I have one daughter who is officially a “tween” and another close behind. When we announced that we were having a girl (and then another and then another), people would often warn us about what would be coming. Boys are harder now, they ALL said, but girls will be your undoing later. One woman once told me that when her daughter entered fifth grade, “she almost instantly became someone new”. I laughed with these people. I nodded my head and sagely said, “Oh I know. It should be interesting” even though I secretly thought, “Nah. It will be fine. I’ve GOT this”. So here I am. I have a tween. I don’t HAVE this at all. I doubt my parenting skills now more than I ever did as a first time mother. I have no idea what I’m doing with this beautiful, hilarious, moody, and dramatic child of mine. Her sister is quickly morphing into this same creature. I’m terrified. Every day is an adventure with a tween.

The Ecstasy:

My tween is becoming very independent and responsible. I can leave her home alone for short periods of time. She can be trusted to get her baby sister breakfast in the morning while I’m frantically drying my hair. She has a better memory than I do and she makes sure that I do not forget important things: “Mom, don’t forget to put lunch money into our account”, “Mom, remember to RSVP to that party for me”, “Mom, I made sure the baby put Elmo into her backpack”. She can shower, dress, and feed herself. She is extremely helpful around the house.

The Agony:

My tween is becoming very independent and responsible. She knows everything and I know nothing. She NEVER lets me forget anything: “Mom, you SAID you would make cookies this weekend and you DIDN’T”, “Mom, you SAID you would do a load of laundry and you DIDN’T so now I have NOTHING TO WEAR”. She orders her sisters around because she’s “JUST TRYING TO HELP! YOU TELL ME TO HELP AND THEN YELL AT ME WHEN THEY CRY.” Yep. Thanks for the help sweetie.

The Ecstasy:

My tween is growing into a young adult. Her legs are getting longer. She’s beginning to get an adorable little shape. I look at her some days and I’m breathless. She’s so beautiful. I look at baby pictures and I can’t believe how much she’s matured and grown. I am so excited to see the women she will become.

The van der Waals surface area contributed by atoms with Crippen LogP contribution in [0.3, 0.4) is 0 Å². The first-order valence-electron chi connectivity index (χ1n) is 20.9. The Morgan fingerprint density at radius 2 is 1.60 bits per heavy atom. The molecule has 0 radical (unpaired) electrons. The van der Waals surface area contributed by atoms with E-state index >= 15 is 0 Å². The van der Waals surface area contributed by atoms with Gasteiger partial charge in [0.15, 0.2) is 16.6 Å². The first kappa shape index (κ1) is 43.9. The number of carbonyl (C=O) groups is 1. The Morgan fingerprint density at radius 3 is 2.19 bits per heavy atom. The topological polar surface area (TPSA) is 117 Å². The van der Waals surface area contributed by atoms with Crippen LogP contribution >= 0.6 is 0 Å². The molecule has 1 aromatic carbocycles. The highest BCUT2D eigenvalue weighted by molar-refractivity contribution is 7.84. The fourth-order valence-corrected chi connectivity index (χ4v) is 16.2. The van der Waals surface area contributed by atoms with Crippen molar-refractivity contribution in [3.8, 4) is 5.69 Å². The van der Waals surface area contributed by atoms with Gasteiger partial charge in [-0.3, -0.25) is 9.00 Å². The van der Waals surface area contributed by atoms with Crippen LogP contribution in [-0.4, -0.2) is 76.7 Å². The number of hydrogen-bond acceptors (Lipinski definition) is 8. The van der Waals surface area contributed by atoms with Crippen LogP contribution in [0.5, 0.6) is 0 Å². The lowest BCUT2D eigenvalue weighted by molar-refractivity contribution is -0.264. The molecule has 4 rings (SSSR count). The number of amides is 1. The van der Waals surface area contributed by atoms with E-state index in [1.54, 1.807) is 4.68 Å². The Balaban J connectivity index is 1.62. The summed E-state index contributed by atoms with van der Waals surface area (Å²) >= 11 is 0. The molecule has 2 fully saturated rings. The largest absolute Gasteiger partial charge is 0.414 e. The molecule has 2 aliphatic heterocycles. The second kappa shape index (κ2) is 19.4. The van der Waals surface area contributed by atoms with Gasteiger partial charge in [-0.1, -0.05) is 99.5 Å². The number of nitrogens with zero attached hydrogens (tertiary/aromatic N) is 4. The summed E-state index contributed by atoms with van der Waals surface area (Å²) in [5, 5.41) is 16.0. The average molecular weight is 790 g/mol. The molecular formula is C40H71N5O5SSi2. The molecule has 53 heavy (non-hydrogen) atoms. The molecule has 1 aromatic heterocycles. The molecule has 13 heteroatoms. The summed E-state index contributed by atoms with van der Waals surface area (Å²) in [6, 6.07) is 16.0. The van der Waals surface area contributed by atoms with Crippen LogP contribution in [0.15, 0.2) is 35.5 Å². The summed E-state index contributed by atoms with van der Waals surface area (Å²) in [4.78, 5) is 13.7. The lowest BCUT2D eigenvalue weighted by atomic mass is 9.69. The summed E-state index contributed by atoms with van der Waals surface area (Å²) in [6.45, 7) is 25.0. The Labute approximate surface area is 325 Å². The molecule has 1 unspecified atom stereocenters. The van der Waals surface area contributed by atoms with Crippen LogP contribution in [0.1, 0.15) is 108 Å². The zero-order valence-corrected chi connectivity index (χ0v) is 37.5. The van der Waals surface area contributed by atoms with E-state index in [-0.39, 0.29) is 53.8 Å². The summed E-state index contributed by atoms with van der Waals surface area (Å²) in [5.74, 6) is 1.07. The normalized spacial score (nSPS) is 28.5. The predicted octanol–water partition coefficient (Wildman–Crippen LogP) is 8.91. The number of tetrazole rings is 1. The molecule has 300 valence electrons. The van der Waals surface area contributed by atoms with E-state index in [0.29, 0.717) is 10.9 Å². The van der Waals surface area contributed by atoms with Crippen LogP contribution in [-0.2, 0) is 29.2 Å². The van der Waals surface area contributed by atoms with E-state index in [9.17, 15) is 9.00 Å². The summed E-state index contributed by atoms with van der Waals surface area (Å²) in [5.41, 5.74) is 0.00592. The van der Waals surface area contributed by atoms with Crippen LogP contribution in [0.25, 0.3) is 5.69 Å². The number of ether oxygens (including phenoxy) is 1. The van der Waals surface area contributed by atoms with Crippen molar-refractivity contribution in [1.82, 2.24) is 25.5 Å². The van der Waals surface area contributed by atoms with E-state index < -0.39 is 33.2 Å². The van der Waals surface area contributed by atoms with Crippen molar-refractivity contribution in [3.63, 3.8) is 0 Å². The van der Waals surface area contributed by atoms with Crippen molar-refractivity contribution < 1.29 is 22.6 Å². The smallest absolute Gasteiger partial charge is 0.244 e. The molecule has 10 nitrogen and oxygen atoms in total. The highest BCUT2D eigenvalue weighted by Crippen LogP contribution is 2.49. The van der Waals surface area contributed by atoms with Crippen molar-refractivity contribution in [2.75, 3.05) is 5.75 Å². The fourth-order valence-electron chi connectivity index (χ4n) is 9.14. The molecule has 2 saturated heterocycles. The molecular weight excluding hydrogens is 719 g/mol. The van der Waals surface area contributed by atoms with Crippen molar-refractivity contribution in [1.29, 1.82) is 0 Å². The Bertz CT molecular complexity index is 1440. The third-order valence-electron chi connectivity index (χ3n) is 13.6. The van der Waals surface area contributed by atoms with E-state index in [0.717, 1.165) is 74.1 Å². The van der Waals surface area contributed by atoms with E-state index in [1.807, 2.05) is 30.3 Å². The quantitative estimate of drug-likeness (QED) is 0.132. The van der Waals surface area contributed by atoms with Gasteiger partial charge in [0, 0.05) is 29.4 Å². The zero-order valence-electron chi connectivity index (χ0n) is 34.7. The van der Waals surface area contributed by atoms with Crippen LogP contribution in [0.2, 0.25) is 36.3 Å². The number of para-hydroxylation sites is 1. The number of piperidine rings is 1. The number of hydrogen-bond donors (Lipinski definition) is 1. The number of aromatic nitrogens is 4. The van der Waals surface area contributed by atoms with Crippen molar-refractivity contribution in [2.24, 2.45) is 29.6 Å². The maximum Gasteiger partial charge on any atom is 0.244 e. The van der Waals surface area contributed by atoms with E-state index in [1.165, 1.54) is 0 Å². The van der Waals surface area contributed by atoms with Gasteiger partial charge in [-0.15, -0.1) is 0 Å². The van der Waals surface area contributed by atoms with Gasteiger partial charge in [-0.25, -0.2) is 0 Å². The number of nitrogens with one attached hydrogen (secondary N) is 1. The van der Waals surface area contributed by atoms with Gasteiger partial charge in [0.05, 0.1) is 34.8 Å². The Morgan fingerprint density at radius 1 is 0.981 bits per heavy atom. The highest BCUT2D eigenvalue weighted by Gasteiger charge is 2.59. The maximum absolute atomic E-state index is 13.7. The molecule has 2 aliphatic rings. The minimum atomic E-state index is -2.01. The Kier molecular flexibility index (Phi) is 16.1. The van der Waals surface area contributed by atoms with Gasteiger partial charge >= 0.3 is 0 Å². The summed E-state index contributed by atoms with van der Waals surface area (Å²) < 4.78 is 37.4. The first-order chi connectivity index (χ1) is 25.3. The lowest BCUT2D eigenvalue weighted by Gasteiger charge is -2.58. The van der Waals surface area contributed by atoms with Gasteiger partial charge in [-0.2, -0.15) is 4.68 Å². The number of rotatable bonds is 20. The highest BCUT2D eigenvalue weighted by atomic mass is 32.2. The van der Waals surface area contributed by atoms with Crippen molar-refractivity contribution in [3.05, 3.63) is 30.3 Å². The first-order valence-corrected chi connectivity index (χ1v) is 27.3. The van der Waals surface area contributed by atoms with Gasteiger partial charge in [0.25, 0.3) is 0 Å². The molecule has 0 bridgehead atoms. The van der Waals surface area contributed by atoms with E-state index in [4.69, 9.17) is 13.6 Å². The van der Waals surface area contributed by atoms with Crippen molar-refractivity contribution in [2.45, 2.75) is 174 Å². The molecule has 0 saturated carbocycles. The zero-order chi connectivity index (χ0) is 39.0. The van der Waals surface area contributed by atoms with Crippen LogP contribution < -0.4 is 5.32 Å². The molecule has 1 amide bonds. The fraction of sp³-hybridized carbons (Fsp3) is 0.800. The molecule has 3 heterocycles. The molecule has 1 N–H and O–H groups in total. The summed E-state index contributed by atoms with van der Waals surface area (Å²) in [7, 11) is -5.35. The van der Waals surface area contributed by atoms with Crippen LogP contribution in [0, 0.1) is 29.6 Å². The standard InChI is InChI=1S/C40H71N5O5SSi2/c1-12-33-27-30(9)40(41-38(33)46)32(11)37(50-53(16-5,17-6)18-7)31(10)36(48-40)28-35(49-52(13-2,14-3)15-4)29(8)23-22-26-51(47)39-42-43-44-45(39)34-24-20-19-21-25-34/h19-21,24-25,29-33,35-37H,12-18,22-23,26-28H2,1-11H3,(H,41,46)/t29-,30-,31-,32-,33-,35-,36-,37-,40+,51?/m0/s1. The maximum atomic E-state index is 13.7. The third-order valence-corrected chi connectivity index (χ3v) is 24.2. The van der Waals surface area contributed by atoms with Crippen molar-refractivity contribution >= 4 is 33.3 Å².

The Agony:

My tween is growing into a young adult. Her hormones are raging. She cries over everything. Her iPad crashed? Tears. Her favorite jeans are dirty? Sobbing. The baby won’t give her a hug? Tears, yelling, and a door slams. Her body is changing and she’s terrified. I’m trying to help and stay calm but am I saying the right things? How much do I tell her? When do I tell her? As a parent I’m filled with insecurities as I try to help her develop a strong self-image, an understanding that all body types are beautiful, and teach her how to be safe and healthy as she becomes a woman. Figuring out how to breastfeed was simple compared to this parenting challenge.

The Ecstasy:

My tween has multiple personalities. In some moments she is still my little girl asking for hugs, playing games, laughing at the silliest things. Other days she’s my friend. She loves to shop with me. She is beginning to read the same books I have read and enjoys discussing them. We like the same movies and are beginning to dress the same with our skinny jeans, boots, and choice of jewelry. She can have amazing insight and asks brilliant questions about people, the world, and life.

The Agony:

My tween has multiple personalities. She can switch from a sweet cherub to a fire-breathing dragon in ten seconds flat. One night she went from laughing to all out hysterical screaming/crying so quickly my husband was shell-shocked for hours. He asked me later if there was something seriously wrong. He couldn’t understand how someone who is so smart and mature usually could be so irrational over something as simple as…wait for it…her sister got into the shower first.

So I’ll be white knuckling through this exciting stage in parenting braced for whatever she throws at me (figuratively and, possibly, literally). The good news is I have two other daughters. By the time the baby is a tween I’ll either be confident and adept at being her parent…or I’ll be hiding in my bedroom.

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